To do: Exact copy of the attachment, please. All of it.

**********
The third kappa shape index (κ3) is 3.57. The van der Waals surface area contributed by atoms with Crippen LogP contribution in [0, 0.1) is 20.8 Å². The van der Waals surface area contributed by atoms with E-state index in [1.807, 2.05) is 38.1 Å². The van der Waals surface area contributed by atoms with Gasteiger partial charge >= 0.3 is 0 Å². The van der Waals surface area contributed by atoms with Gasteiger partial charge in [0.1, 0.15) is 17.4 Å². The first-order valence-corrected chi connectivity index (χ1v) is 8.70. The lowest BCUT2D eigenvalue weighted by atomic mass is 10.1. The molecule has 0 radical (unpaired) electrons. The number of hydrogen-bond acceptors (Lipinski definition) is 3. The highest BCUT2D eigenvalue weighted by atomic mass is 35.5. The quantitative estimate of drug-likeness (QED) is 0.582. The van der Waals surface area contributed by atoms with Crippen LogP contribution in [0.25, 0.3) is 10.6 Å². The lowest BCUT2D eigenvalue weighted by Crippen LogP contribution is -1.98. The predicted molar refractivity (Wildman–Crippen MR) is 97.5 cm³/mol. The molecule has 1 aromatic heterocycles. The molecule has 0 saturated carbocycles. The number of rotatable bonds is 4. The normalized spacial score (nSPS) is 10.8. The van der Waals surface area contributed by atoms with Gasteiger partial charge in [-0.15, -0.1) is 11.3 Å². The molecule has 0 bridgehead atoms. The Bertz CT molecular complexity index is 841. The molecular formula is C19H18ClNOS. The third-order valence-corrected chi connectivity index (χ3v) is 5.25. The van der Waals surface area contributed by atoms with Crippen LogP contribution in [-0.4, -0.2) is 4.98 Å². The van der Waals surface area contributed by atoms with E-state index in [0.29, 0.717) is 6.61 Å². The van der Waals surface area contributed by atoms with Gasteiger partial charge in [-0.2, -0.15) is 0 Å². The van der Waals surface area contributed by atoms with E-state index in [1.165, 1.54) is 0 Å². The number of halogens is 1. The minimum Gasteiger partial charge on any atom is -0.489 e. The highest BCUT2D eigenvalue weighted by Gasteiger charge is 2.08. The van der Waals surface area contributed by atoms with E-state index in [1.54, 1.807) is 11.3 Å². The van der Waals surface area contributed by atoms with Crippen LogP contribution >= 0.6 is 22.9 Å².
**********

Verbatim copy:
The third kappa shape index (κ3) is 3.57. The van der Waals surface area contributed by atoms with Crippen LogP contribution in [0, 0.1) is 20.8 Å². The van der Waals surface area contributed by atoms with E-state index in [1.807, 2.05) is 38.1 Å². The van der Waals surface area contributed by atoms with Gasteiger partial charge >= 0.3 is 0 Å². The van der Waals surface area contributed by atoms with Gasteiger partial charge in [0.1, 0.15) is 17.4 Å². The first-order valence-corrected chi connectivity index (χ1v) is 8.70. The lowest BCUT2D eigenvalue weighted by atomic mass is 10.1. The molecule has 0 radical (unpaired) electrons. The number of hydrogen-bond acceptors (Lipinski definition) is 3. The highest BCUT2D eigenvalue weighted by atomic mass is 35.5. The quantitative estimate of drug-likeness (QED) is 0.582. The van der Waals surface area contributed by atoms with Crippen LogP contribution in [0.25, 0.3) is 10.6 Å². The lowest BCUT2D eigenvalue weighted by Crippen LogP contribution is -1.98. The predicted molar refractivity (Wildman–Crippen MR) is 97.5 cm³/mol. The molecule has 1 aromatic heterocycles. The molecule has 0 saturated carbocycles. The number of rotatable bonds is 4. The normalized spacial score (nSPS) is 10.8. The van der Waals surface area contributed by atoms with Gasteiger partial charge in [-0.15, -0.1) is 11.3 Å². The molecule has 0 bridgehead atoms. The Bertz CT molecular complexity index is 841. The molecular formula is C19H18ClNOS. The third-order valence-corrected chi connectivity index (χ3v) is 5.25. The van der Waals surface area contributed by atoms with Crippen LogP contribution in [-0.4, -0.2) is 4.98 Å². The van der Waals surface area contributed by atoms with E-state index in [0.29, 0.717) is 6.61 Å². The van der Waals surface area contributed by atoms with Gasteiger partial charge in [-0.2, -0.15) is 0 Å². The van der Waals surface area contributed by atoms with E-state index in [1.165, 1.54) is 0 Å². The number of halogens is 1. The minimum Gasteiger partial charge on any atom is -0.489 e. The highest BCUT2D eigenvalue weighted by Gasteiger charge is 2.08. The van der Waals surface area contributed by atoms with E-state index in [1.54, 1.807) is 11.3 Å². The van der Waals surface area contributed by atoms with Crippen LogP contribution >= 0.6 is 22.9 Å².